Just about every Australian knows the part from Dorothea Mackellar’s My Country about ‘droughts and flooding rains’. In the past, climate prediction has tended to focus on the drought side of the equation. But the flooding rains are just as much part of the story, and a product of the same system.
The Christ children, El Niño (named for the infant Jesus, because fishermen noticed it generally occurred around Christmas) and La Niña, are fraternal twins, different in every respect, but co-dependent. Both can alter wind and water currents worldwide. While El Niño brings drought to Australia and its neighbours, La Niña brings floods to the Asia Pacific region, increases the severity and frequency of west Pacific cyclones, causes droughts in the south-west of the United States, and hurricanes in the Atlantic.
In a 2014 paper, published, like this latest one, in Nature Climate Change, Cai and his team looked at the effect of a warming climate on the frequency and severity of El Niño events, and found that extreme El Niños were likely to be twice as frequent – rising from an average once every 20 years to once every ten. So too, it now seems, for La Niñas.
To assess potential La Niña activity, the team used 21 global climate models that can simulate extreme La Niña events. The study covered the years from 1900 to 2005 and from 2006 to 2009. It used historical data for the first period, and the Intergovernmental Panel on Climate Change forecasts on greenhouse emissions growth for the period from 2006 to 2009. The finding is that severe La Niña events will occur on average every 13 years, as against the previous average frequency of every 23 years. Not predictably on a regular 13-year schedule, but the long-term average will rise to around every 13 years.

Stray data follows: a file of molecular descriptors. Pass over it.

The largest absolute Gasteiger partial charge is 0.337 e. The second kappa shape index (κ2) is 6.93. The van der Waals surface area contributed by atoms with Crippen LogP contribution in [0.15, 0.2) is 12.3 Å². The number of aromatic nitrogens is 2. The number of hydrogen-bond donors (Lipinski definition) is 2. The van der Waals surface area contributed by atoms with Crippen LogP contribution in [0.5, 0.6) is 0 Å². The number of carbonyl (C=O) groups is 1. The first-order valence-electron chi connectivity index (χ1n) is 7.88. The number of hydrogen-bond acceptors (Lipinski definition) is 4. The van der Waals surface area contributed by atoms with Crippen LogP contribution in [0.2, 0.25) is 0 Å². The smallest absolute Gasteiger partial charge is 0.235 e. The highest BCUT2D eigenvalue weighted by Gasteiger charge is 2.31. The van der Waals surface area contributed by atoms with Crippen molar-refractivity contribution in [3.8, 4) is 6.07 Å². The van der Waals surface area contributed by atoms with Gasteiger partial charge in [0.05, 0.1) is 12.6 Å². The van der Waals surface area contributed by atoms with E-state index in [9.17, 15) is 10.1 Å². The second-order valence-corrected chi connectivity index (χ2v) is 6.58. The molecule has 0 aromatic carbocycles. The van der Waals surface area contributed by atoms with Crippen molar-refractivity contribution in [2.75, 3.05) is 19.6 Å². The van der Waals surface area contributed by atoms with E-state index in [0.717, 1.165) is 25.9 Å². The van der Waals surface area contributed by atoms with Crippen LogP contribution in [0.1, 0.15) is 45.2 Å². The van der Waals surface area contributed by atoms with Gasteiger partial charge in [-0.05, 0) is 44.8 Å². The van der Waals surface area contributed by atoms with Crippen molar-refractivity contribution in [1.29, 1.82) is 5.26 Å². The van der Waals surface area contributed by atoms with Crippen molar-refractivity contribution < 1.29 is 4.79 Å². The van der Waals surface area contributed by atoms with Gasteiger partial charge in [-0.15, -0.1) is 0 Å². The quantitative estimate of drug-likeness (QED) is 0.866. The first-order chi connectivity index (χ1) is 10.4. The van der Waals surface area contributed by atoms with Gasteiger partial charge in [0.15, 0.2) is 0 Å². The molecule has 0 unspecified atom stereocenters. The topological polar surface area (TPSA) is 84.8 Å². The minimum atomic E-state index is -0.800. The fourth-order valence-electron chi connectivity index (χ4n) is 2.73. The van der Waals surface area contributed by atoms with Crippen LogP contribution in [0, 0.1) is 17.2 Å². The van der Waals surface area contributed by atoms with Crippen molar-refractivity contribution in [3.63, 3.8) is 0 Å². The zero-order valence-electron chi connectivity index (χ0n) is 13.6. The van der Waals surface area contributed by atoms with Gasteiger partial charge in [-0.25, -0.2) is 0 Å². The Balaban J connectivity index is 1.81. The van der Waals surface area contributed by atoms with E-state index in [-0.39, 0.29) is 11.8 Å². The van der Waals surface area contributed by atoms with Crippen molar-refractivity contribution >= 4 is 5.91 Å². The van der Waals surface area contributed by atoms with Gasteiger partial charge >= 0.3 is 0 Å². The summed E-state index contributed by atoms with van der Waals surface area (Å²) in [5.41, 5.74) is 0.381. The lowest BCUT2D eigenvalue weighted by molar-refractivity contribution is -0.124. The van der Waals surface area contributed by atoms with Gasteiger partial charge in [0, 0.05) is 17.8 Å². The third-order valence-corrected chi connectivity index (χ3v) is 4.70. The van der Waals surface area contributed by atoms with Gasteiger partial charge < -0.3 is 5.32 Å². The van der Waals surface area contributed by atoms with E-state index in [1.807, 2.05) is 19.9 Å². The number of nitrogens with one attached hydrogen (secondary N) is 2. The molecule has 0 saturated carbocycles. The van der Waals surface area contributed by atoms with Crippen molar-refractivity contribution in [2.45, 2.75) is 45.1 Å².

This result was not what Cai and his co-authors expected. Their initial assumption was if extreme El Niños become more frequent, extreme La Niñas might become less so. They found, instead, that about 75 percent of extreme La Niñas will happen directly after an extreme El Niño.
The implications of this are alarming. It raises the prospect that affected regions could seesaw between drought and flood in rapid succession. Most of these are heavily populated: countries in La Niña’s sphere of influence include China and Bangladesh.
La Niñas occur when the water in the central-to-eastern equatorial Pacific is colder than normal. This means that fewer rain-producing clouds form there. At the same time, atmospheric convection and rainfall in the western equatorial Pacific increases. An extreme La Niña is one in which the cooling in the central Pacific is more than 1.5°C below normal average temperatures. This happens when land masses warm disproportionately more than the ocean, as would be the case in more frequent extreme El Niño events.
It’s a complex system, intimately entwined. Extreme La Niña events will follow extreme El Niños, because the El Niño paradoxically speeds the cooling of the central Pacific. The Maritime Continent (a region of Southeast Asia between the Indian and Pacific Oceans, which includes Indonesia, Philippines and Papua New Guinea) will warm faster than the central Pacific Ocean in a warmer world. This difference in temperature can produce unusually strong easterly winds. These drive warm water to the west and towards the poles, in turn bringing colder water from the deep ocean closer to the surface. During an El Niño, the heat in the upper ocean releases to the upper atmosphere. The cooler water below rises to the surface, causing temperatures to fall in the central Pacific.
A commentary accompanying the article says the study is a warning that, “the possibility of more frequent devastating La Niña events must be seriously considered as we prepare to face the consequences of global warming”.
Cai is more forthright, saying, “Our results call for measures to reduce greenhouse gas emissions so as to reduce such risks”.
Dr Wenju Cai leads research using climate change and variability predictions to maximise agricultural, urban and ecological water use opportunities with the CSIRO’s Oceans and Atmosphere Flagship.